The FSA could force advisers to take further qualifications when they are advising on specific non-mainstream products the regulator fears could lead to poor customer outcomes.
There are already qualification requirements in the Training and Competence (TC) sourcebook for specialist advice such as long-term care insurance contracts, pension transfers and equity-release mortgages.
On the same basis, it says where it is concerned certain non-mainstream products could produce poor customer outcomes, it could introduce a new requirement for an appropriate qualification.
This would be in addition to the qualifications needed for mainstream activities such as advising on packaged products.
"The growing sophistication of investments generally, might mean that advisers with only the minimum qualification (such as that for advising on packaged products) should be restricted to advising on more mainstream investments," it says.
Its proposal comes as part of a wide-reaching discussion paper on giving the FSA and its successor the CMPA powers for greater product intervention to help protect consumers.
In the paper, the FSA says the RDR is already increasing qualification standards for all investment advisers to improve competence.
"As we suggested in DP07/01, we consider there is scope for more specialist requirements where an adviser is advising on non-mainstream products. The challenge has been to define non-mainstream products."
This could be teamed with an earlier suggestion in the paper to prevent non-advised sales of certain products, it says.
Such a move would ensure customers are only exposed to advice on complex products by advisers who can demonstrate a higher level of knowledge and skill in that market, the FSA says.
Advisers would prove their specialist knowledge by attaining a relevant additional qualification and carrying out relevant additional continuing professional development.
"We welcome views on which activities we might define as specialisms, to be included in any additional qualifications. We encourage the industry to discuss this with us," the FSA syas in today's paper.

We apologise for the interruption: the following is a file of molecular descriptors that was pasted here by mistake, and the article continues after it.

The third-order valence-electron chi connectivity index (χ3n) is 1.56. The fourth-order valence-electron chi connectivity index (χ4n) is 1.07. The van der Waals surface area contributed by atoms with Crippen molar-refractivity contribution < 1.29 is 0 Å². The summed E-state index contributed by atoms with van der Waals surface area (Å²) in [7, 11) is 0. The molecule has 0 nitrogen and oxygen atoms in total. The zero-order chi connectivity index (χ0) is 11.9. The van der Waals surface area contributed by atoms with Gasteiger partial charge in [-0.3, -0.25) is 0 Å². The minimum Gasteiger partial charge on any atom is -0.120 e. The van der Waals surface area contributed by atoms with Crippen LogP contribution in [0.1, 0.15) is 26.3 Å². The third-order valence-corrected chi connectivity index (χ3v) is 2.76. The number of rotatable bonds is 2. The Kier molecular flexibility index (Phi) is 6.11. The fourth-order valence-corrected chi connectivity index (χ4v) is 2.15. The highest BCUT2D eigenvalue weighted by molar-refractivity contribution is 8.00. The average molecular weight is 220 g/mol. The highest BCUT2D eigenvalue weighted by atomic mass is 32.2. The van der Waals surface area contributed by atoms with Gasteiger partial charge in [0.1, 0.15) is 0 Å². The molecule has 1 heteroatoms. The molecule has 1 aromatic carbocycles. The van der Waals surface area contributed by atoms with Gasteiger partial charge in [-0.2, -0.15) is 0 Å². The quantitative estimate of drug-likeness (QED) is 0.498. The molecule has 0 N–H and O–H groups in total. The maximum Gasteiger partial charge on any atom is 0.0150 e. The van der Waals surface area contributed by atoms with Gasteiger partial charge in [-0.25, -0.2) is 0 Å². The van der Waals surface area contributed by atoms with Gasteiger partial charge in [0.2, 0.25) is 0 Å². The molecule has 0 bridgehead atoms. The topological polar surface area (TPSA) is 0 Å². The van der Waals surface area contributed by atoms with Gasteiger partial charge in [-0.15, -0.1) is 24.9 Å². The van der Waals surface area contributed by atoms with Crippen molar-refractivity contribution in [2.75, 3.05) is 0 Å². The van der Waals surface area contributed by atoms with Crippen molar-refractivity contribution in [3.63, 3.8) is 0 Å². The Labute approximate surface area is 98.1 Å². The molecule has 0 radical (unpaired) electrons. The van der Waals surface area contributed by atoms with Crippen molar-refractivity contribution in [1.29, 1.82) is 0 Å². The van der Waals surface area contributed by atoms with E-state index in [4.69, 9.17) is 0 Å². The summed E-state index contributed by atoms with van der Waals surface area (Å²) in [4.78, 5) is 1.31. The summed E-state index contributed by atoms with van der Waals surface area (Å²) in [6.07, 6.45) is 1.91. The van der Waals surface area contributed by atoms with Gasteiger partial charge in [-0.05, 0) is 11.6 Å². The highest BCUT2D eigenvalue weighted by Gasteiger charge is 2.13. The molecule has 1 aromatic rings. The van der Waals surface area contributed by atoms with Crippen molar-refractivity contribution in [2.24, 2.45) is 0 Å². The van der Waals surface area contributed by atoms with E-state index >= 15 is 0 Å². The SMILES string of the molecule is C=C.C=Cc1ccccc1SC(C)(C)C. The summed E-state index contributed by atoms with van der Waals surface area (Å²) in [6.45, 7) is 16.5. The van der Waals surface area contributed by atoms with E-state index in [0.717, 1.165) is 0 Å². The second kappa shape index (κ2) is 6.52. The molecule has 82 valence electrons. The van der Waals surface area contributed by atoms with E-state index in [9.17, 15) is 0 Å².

The FSA is also mooting less interventionist ways of steering the market away from product designs about which it has concerns using a series of "early warnings", including by publishing a list products it deems unsuitable for mainstream consumers.
"CFEB's Moneymadeclear pages already highlight high-risk and complex products that should not generally be sold in the retail market.
"We could look to follow this approach and publish a list of products that we regard as being generally unsuitable for the mainstream, retail market," it says.
It says this list might include, for example:
• traded life policy investments;
• some of the more complicated structured products; and
• leveraged Exchange Traded Funds.
The list would not the products, but would make clear the starting point is that these products are unsuitable for most retail customers, the FSA states.
"We would not expect the product to reach the mass market, would not expect it to be marketed widely and would expect extensive research and justification when making it available," it says.
It could also consider further disclosure-based solutions focused on particular products.
One option, like health warnings on cigarette packs, would be to mandate the warnings to be disclosed on products that are of significant concern to the FSA, including the format, font, position and size of those warnings on disclosure documents.
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